FDA advisors vote to standardize COVID vaccines as bivalent, stump for more data

FDA vaccine advisors have recommended the United States move to standardize COVID-19 vaccines, making them all bivalent—targeting both the original coronavirus and circulating variants.

Such a move would sideline the original primary series formulations, which are still in use for those who have not been vaccinated. 

While that vote of the 21 members of the Vaccines and Related Biological Products Advisory Committee on Thursday was unanimous, there was disagreement on many other topics and often the same conclusion: More data is needed.

The advisory committee, made up of independent doctors and scientists, makes vaccine recommendations to the FDA. While the agency takes the input into consideration, FDA officials and others at the Centers for Disease Control and Prevention have the final say on U.S. vaccine policy.

One area of discussion during Thursday's VRBPAC meeting was whether younger people who are healthy need to be vaccinated. Another topic centered around annual booster administration.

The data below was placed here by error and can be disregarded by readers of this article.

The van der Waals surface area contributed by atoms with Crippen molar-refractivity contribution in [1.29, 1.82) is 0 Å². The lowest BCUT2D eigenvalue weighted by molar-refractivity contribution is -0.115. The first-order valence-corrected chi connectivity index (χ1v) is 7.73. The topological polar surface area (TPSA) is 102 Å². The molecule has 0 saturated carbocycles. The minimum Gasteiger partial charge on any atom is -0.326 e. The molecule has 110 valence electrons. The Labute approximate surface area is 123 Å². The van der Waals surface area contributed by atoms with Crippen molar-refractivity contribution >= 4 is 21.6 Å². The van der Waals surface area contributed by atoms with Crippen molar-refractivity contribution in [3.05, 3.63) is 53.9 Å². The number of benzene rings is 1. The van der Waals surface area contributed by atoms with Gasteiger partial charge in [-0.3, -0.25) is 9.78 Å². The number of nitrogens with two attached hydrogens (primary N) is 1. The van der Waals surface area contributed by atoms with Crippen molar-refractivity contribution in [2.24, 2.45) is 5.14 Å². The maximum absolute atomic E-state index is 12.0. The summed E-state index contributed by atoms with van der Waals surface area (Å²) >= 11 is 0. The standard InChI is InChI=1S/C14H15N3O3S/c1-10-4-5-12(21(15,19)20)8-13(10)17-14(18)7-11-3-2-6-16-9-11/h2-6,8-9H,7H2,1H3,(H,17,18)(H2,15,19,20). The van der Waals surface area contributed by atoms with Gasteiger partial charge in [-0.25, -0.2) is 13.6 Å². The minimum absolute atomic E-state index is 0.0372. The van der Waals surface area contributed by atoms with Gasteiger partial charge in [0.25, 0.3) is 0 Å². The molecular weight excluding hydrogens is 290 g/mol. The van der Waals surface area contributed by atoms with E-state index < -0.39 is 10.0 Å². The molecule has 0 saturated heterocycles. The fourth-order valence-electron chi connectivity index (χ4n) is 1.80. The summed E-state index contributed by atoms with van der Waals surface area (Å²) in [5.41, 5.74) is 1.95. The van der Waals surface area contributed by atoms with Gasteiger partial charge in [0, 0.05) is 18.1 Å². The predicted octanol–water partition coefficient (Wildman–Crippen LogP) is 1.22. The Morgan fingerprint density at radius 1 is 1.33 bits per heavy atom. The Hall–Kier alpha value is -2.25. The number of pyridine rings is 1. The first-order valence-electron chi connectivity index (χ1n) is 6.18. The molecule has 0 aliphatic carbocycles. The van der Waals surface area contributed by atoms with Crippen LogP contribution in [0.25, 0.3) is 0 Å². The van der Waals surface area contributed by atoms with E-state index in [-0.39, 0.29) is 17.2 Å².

The answer for both: More data is needed.

“We need the CDC to tell us exactly who is getting hospitalized and dying of this virus—the ages, vulnerability, the type of immune compromise, and whether they were treated with antivirals. And we need immunological data to indicate who’s at risk,” said Paul Offit, M.D., of the Children’s Hospital of Philadelphia, as quoted by Kaiser Health News. “Only then can we decide who gets vaccinated with what and when.”

As for annual boosters, the experts were open to the idea, The Wall Street Journal reports. Going forward, the FDA suggested that it would meet annually in May or June to decide which variants to target, similarly to how it manages the development of annual flu shots.

Representatives from vaccine makers Pfizer and Moderna said that this would allow them enough time to develop an updated bivalent vaccine ready for the traditional fall booster season, according to reports. And it’s roughly the timeline they used in 2022 to develop their most recent versions of their mRNA vaccines.

This schedule would be problematic for Novavax however. A company representative said on Thursday that it needed six months to adapt its protein-based vaccine to circulating variants.